Just like prayer works for Christianity, Kundalini kriyas work for yoga.
It wasn’t brought to the West until 1968, when a Sikh rebel from India went to Canada and then eventually settled in Los Angeles, California. From there, the rebel combined Sikhism with Kundalini to lead his first yoga class in the United States.
And thanks to the political unrest of the late 1960s and early 1970s, his mystical yoga class became increasingly popular for White middle-class Americans seeking spirituality and consciousness. The spiritual teacher branded himself as a guru from India named Yogi Bhajan and built an empire that grew to a multi-million dollar organization that included both fraudulent schemes and sexual misconduct.
Though Yogi Bhajan is responsible for bringing Kundalini yoga to the west, he is not Kundalini yoga in itself. The ancient practice was established long before he established 3HO, the organization from which he ran his empire, and continues far outside of his empire today. Many Kundalini practitioners have purposefully distanced themselves from Yogi Bhajan’s teachings, myself included, for this reason.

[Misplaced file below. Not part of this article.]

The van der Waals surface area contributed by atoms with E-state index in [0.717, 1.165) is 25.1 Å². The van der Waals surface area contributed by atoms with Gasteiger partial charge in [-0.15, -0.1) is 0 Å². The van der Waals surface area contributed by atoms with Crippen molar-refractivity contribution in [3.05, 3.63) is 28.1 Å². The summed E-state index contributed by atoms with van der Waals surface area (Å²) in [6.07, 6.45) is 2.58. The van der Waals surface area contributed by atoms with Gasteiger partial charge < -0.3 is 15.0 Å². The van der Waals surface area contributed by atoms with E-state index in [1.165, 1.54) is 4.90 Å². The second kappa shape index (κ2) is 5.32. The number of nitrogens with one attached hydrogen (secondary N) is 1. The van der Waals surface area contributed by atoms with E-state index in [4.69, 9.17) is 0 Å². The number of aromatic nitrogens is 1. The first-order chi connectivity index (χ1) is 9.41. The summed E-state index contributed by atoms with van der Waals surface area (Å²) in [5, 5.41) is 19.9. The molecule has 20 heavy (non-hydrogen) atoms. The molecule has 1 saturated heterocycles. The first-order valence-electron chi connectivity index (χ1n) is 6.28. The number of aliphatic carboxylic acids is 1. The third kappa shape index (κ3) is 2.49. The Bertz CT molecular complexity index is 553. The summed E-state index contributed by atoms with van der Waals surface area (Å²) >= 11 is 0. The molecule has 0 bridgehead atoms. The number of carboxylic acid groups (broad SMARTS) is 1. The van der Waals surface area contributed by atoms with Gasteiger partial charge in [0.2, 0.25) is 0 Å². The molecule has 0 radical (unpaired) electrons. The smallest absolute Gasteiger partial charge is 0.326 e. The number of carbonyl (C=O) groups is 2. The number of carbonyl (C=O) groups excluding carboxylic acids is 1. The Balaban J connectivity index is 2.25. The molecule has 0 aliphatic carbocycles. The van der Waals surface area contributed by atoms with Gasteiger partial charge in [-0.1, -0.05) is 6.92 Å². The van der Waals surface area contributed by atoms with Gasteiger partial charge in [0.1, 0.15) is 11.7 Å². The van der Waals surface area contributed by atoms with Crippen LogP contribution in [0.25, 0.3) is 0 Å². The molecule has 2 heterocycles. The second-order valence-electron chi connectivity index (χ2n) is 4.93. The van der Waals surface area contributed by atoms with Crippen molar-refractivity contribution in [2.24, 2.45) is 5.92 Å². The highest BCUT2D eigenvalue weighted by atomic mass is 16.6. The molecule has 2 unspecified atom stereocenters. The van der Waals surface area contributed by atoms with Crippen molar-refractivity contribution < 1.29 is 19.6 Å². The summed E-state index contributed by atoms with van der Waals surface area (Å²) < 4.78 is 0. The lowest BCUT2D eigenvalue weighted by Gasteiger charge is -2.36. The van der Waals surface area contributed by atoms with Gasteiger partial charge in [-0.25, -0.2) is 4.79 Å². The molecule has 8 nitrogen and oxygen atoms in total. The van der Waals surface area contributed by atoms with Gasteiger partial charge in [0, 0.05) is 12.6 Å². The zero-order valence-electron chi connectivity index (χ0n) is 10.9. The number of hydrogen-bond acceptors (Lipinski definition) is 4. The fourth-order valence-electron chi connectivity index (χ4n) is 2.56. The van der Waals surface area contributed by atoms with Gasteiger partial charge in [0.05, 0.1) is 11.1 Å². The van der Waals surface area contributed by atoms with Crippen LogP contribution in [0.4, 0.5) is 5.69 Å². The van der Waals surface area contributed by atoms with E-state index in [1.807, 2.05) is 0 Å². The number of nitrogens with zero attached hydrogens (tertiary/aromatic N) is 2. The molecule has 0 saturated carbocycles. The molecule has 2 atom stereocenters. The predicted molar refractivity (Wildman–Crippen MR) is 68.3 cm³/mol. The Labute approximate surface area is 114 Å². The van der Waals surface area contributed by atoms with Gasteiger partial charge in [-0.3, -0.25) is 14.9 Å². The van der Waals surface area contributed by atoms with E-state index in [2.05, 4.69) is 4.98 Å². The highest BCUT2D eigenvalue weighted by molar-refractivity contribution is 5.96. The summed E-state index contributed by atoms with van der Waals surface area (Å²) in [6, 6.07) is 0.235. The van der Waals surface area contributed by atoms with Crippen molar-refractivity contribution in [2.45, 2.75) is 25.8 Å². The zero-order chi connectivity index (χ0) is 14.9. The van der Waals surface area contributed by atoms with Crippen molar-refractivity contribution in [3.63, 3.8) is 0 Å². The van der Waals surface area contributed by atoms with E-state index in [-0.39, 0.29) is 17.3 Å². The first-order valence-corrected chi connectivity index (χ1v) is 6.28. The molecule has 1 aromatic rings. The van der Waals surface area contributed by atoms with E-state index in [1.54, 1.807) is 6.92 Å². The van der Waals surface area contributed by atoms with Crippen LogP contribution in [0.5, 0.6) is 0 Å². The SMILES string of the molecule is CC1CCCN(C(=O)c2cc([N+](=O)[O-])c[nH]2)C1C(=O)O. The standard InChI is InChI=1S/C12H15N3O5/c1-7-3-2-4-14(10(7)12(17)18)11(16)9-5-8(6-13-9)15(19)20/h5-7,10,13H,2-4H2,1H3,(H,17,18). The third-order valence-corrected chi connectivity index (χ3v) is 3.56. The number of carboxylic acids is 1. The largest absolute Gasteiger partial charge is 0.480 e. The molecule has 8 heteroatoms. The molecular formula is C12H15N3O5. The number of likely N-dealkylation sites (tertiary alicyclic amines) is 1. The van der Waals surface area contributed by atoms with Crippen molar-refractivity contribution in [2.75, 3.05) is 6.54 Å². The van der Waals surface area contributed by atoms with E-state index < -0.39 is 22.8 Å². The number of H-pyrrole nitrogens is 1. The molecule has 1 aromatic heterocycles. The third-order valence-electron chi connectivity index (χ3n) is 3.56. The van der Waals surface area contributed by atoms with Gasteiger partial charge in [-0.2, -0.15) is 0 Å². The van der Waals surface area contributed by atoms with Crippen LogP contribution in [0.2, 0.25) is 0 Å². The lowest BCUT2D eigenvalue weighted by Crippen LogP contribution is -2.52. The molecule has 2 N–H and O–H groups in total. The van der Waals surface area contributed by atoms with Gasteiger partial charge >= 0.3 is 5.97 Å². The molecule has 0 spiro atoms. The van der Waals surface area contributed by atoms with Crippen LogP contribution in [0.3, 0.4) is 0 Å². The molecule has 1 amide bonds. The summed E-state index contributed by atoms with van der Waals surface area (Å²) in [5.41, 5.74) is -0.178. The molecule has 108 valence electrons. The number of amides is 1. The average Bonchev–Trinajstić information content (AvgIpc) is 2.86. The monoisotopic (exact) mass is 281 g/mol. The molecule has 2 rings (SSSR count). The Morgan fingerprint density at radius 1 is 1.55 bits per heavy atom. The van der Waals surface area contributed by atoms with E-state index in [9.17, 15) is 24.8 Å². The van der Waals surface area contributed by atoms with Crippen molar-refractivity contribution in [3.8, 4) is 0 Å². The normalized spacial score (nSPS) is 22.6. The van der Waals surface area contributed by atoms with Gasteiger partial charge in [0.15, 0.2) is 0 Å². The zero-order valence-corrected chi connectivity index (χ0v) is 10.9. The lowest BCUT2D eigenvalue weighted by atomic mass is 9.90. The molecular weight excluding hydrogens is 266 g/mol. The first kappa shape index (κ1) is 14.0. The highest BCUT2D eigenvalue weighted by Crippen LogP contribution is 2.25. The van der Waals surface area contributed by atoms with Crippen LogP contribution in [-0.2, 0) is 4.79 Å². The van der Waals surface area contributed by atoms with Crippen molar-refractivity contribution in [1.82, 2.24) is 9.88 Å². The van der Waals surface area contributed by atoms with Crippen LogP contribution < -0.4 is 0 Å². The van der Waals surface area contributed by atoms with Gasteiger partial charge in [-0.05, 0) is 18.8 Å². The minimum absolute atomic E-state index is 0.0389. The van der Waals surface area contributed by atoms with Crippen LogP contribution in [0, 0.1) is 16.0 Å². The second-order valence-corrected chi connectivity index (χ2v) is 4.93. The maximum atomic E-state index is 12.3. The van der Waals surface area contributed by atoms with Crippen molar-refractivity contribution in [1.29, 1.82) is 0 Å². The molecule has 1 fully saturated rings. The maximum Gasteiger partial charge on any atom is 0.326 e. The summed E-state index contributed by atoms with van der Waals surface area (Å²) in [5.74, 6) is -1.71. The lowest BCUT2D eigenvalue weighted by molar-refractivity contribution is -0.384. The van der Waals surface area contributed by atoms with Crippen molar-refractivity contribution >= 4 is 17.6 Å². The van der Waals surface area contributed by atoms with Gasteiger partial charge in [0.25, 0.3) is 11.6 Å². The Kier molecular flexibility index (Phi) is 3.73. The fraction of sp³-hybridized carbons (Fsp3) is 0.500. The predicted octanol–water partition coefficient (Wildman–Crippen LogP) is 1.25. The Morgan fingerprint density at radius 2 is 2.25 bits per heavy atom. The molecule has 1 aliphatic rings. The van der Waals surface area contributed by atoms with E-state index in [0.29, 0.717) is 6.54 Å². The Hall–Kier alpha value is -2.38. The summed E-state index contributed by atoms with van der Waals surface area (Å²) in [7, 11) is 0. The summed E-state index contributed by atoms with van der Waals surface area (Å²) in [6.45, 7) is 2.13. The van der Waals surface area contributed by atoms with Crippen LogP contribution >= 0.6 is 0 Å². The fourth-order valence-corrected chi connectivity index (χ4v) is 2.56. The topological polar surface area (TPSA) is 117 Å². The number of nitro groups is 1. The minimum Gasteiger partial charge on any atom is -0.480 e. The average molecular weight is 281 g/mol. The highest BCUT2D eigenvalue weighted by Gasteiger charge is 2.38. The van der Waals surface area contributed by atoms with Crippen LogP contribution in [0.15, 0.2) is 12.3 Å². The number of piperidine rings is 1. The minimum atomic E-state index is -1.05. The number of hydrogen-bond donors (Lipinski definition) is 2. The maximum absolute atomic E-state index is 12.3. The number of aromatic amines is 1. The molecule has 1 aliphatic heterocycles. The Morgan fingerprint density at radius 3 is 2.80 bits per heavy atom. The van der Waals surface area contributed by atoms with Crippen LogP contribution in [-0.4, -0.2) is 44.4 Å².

Who Is Yogi Bhajan?
While Yogi Bhajan claimed that he was a well-known Sikh leader in India, which helped his brand as a Sikh guru in the US, the truth is that he was just a civil servant with little to no notoriety whatsoever. He was born as Harbhajan Singh Puri and was a customs officer at the New Delhi airport. Yet when he left India and eventually arrived in the United States, he had renamed himself Yogi Bhajan and had recruited a group of followers to help him build his empire.
Yogi Bhajan established 3HO to teach Kundalini yoga to the masses, claiming that his teachings were based on Sikh tradition and a secret practice called Kundalini.
It turns out that comparative religion studies and Sikh leaders alike have denounced his claims, saying that Yogi Bhajan’s teachings were a slipshod combination of common yogic practices and only a few teachings from Sikh tradition.
But the truth about his claims wouldn’t come out until long after he passed when a tell-all memoir was published by one of his original followers.
Yogi Bhajan grew to be so famous that he met the likes of Pope John Paul II, the Dalai Lama, and the Prime Minister of India at the time, Indira Gandhi.
Yogi Bhajan established himself in California and New Mexico and ran an ashram in India that schooled the young children of his followers from the US.
More than a decade after Harbhajan Singh Puri died, stories of sexual misconduct, abuse, and financial scams came out to reveal that Yogi Bhajan wasn’t just a guru, but a man who abused his position of power.